The NFL has a 2020 vision for Los Angeles.
The league is eyeing the nation's second-largest market as a possible host for Super Bowl LIV at the end of the 2019 season, but only if there is a relocated team (or teams) playing in a new L.A. stadium by the 2018 season.
That would require a nearly frictionless process for the construction of a stadium in either Inglewood or Carson, the two competing proposals that have been entitled for venues. And L.A. would not be a shoo-in, either, but one of four cities competing for the league's marquee event.
"It just so happens that the Super Bowl advisory committee and membership are likely to award two Super Bowls next year, and the second of those two Super Bowls lines up with that time when a stadium could have been in operation in Los Angeles for a full year," NFL Executive Vice President Eric Grubman said Wednesday at the conclusion of the league's two-day spring meetings.
Atlanta, New Orleans, Tampa and South Florida are vying to host Super Bowl LIII, and the site awarded that game will be taken out of the mix for the next year. The remaining three locations will be candidates for the next year, along with L.A., if the criteria are met. Votes are expected on both Super Bowl locales by next May.
The notion of an L.A. Super Bowl has been raised several times during the past two decades but never came to fruition during that span.
There have been seven Super Bowls played in L.A., five at the Rose Bowl, and two (including the first) at the Coliseum. The last Super Bowl held in Southern California took place at Qualcomm Stadium in San Diego in Jan. 2003.
The next three Super Bowls will be played in Santa Clara, Calif., Houston, and Minneapolis.
Movers and shakers
Owners heard brief presentations Wednesday morning from representatives of the St. Louis Rams, San Diego Chargers and Oakland Raiders, mainly about any progress on new venues in their home markets. The league staff also gave market updates. Combined, the presentations lasted about an hour.
The most significant developments were both expected — the league is likely to accept relocation applications sooner than it originally planned, and an additional owners meeting is tentatively scheduled for August to further address the L.A. situation.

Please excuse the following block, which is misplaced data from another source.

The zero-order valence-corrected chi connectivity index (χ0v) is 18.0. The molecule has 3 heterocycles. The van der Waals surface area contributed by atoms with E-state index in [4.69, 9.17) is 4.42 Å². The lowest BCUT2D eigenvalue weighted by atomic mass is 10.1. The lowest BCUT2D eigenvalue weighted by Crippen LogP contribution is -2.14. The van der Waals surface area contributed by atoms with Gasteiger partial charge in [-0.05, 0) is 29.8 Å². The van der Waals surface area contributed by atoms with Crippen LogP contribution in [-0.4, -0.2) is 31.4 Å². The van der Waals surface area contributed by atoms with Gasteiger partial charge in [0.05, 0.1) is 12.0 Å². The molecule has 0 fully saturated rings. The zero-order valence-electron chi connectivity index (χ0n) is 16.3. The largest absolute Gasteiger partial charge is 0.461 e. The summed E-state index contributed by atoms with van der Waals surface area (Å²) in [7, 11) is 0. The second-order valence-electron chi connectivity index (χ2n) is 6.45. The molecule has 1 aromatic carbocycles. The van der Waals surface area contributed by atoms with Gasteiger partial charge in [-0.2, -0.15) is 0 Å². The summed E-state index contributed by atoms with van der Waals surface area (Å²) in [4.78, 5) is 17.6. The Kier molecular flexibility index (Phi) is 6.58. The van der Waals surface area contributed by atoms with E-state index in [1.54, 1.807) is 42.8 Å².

The window for relocation applications is Jan. 1 through Feb. 15, but Commissioner Roger Goodell is considering compressing that — six weeks is unnecessarily long — and moving it sooner as to give teams time to handle a potential move.
"One of the things we'll want to balance is what's happening in those local markets and making sure there is sufficient time for them to at least, in our context, to be able to make whatever advances, whatever proposals and whatever determinations they can," Goodell said.
New England quarterback Tom Brady is appealing his four-game suspension for the alleged deflating of game balls, and the NFL Players Assn. is asking that Goodell recuse himself from the disciplinary process.
But Goodell doesn't sound as if he intends to remove himself.
"I look forward to hearing directly from Tom," he said. "If there is new information or information that could be helpful to us in getting this right."
The league is looking into the possibility of playing games in Mexico and Germany in the coming years, as well as potentially trying a Pro Bowl in Brazil.
"There's a growing passion for our game on a global basis," Goodell said. "And we want to respond to it."
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